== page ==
Demonstrators hold signs during an abortion rights protest in London

Protestors holding banners and placards in support of abortion rights gathered outside the U.S. Embassy in London on June 24, 2022. (Photo: Vudi Xhymshiti/Anadolu Agency via Getty Images)

Watching US With Horror, European Groups Push Leaders to Strengthen Abortion Rights

"This is an important moment for leaders across Europe who are committed to reproductive rights to lead by example and galvanize action in their own countries," said one campaigner.

Appalled by the U.S. Supreme Court's decision to strike down Roe v. Wade and concerned about the dark money-fueled global assault on abortion rights, advocacy groups from 28 European countries demanded Tuesday that their leaders take immediate steps to shield and strengthen access to reproductive care throughout the continent.

Expressing "profound solidarity" with people across the U.S. who will be or already have been harmed by the right-wing high court's unpopular ruling, the groups noted in an open letter that several European countries--including Liechtenstein, Malta, Monaco, and Poland--also have in place "highly restrictive laws in disregard of international human rights obligations and public health evidence."

"Last week's decision by the U.S. Supreme Court sent shockwaves across the world."

While "the general trajectory across Europe has been to improve laws and policies on abortion," the groups continued, "the need to reinforce and protect reproductive rights and abortion access across Europe is ongoing."

"In recent years, regressive attacks on reproductive rights in Poland have shocked the public conscience, and new procedural barriers to abortion have been introduced by lawmakers in some other Central and Eastern European countries," reads the letter, signed by organizations based in Romania, Switzerland, Croatia, Spain, and dozens of other European nations.

Poland enacted a near-total abortion ban in 2020, and earlier this month the country established a government database tracking people's pregnancies in what rights groups fear is an attempt to surveil and punish those who seek out and obtain abortion care.

Leah Hoctor, senior regional director for Europe at the Center for Reproductive Rights--one of the letter's signatories--said in a statement Tuesday that "last week's decision by the U.S. Supreme Court sent shockwaves across the world and retrogression on that scale in the sphere of abortion rights is simply unprecedented in the global arena."

"This is an important moment for leaders across Europe who are committed to reproductive rights to lead by example and galvanize action in their own countries to remove legal and policy barriers on abortion that remain in place," said Hoctor. "Today we are calling on European decisionmakers to roll up their sleeves and take concrete steps to fully secure access to abortion care in Europe."

Specifically, the groups call on European countries to:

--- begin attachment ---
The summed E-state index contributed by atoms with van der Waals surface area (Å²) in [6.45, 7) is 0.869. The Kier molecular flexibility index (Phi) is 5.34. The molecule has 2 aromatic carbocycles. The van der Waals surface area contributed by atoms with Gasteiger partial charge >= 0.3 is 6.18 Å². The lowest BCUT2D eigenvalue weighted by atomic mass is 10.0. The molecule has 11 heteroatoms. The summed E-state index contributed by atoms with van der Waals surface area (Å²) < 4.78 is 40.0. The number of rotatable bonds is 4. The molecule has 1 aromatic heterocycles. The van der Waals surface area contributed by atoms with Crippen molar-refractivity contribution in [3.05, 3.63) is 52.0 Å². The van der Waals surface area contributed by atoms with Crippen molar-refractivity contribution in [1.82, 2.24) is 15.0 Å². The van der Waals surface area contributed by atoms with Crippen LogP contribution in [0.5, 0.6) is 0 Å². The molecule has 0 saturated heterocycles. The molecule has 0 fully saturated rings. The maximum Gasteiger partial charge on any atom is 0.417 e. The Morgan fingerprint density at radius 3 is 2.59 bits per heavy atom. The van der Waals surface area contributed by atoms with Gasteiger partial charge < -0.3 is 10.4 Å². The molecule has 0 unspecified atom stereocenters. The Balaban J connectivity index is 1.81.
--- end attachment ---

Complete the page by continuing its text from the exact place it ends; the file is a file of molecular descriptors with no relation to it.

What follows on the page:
• Fully decriminalize abortion and the provision of evidence-based information about abortion;
  • Eradicate mandatory waiting periods and biased counseling requirements prior to abortion;
  • Revise restrictive time limits on access to abortion and repeal harmful third-party authorization requirements;
  • Amend regulations on who can perform and manage abortion and where abortion care can be provided in order to ensure care can be provided in line with clinical best practice and [World Health Organization] guidance; and
  • Remove regulatory barriers regarding medication abortion and legalize telemedicine delivery as well as self-management of medication abortion care in line with WHO guidance.

The culmination of decades of legal maneuvering and political work by well-funded far-right forces, the U.S. Supreme Court's ruling immediately drew outrage from political leaders around the world, including many Europeans.

"Making abortions illegal isn't pro-life. It's anti-choice," Luxembourg Prime Minister Xavier Bettel tweeted Friday. "It's a social and economic injustice. And just so, so wrong."

As the assault on abortion rights has intensified in the U.S. in recent months, observers have implored Europeans not to become complacent about access to reproductive care in their own countries. According to a recent investigation by the media outlet openDemocracy, many of the same deep-pocketed organizations that are masterminding rights rollbacks in the U.S.--from the Alliance Defending Freedom to the Federalist Society--are backing similar efforts overseas.

"Europeans are too naive in thinking that achievements in women's rights and sexual and reproductive health are irreversible," said Sophie in 't Veld, a Dutch member of the European Parliament, told the outlet in December. "The anti-choice movement does not only have a lot of money, they also have a plan and the determination. Europe should wake up, and it should wake up fast."

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